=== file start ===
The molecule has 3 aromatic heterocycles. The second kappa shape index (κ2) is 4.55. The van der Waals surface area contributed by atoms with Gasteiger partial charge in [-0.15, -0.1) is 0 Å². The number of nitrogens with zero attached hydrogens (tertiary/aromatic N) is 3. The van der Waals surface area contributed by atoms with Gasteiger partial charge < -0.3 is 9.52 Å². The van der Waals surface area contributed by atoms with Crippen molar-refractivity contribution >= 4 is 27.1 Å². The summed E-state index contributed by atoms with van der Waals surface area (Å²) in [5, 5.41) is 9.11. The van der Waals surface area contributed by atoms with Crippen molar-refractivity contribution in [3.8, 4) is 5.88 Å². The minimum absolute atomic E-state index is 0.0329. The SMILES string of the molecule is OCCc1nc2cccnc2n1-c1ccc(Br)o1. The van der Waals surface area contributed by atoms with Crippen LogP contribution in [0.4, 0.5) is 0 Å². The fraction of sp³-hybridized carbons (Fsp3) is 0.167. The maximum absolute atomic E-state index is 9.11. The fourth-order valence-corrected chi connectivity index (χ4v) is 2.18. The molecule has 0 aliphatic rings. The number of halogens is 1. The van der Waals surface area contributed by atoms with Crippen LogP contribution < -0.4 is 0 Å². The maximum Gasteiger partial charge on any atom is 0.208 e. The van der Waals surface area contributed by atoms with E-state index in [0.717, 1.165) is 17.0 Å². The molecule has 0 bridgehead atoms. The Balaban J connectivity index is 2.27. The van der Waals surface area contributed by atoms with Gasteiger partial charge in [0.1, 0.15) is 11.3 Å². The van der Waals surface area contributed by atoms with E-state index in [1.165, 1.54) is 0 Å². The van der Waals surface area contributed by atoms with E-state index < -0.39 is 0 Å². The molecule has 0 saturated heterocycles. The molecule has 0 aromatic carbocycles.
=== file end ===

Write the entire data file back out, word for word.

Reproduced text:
The molecule has 3 aromatic heterocycles. The second kappa shape index (κ2) is 4.55. The van der Waals surface area contributed by atoms with Gasteiger partial charge in [-0.15, -0.1) is 0 Å². The number of nitrogens with zero attached hydrogens (tertiary/aromatic N) is 3. The van der Waals surface area contributed by atoms with Gasteiger partial charge < -0.3 is 9.52 Å². The van der Waals surface area contributed by atoms with Crippen molar-refractivity contribution >= 4 is 27.1 Å². The summed E-state index contributed by atoms with van der Waals surface area (Å²) in [5, 5.41) is 9.11. The van der Waals surface area contributed by atoms with Crippen molar-refractivity contribution in [3.8, 4) is 5.88 Å². The minimum absolute atomic E-state index is 0.0329. The SMILES string of the molecule is OCCc1nc2cccnc2n1-c1ccc(Br)o1. The van der Waals surface area contributed by atoms with Crippen LogP contribution in [0.4, 0.5) is 0 Å². The fraction of sp³-hybridized carbons (Fsp3) is 0.167. The maximum absolute atomic E-state index is 9.11. The fourth-order valence-corrected chi connectivity index (χ4v) is 2.18. The molecule has 0 aliphatic rings. The number of halogens is 1. The van der Waals surface area contributed by atoms with Crippen LogP contribution < -0.4 is 0 Å². The maximum Gasteiger partial charge on any atom is 0.208 e. The van der Waals surface area contributed by atoms with E-state index in [0.717, 1.165) is 17.0 Å². The molecule has 0 bridgehead atoms. The Balaban J connectivity index is 2.27. The van der Waals surface area contributed by atoms with Gasteiger partial charge in [0.1, 0.15) is 11.3 Å². The van der Waals surface area contributed by atoms with E-state index in [1.165, 1.54) is 0 Å². The van der Waals surface area contributed by atoms with E-state index < -0.39 is 0 Å². The molecule has 0 saturated heterocycles. The molecule has 0 aromatic carbocycles.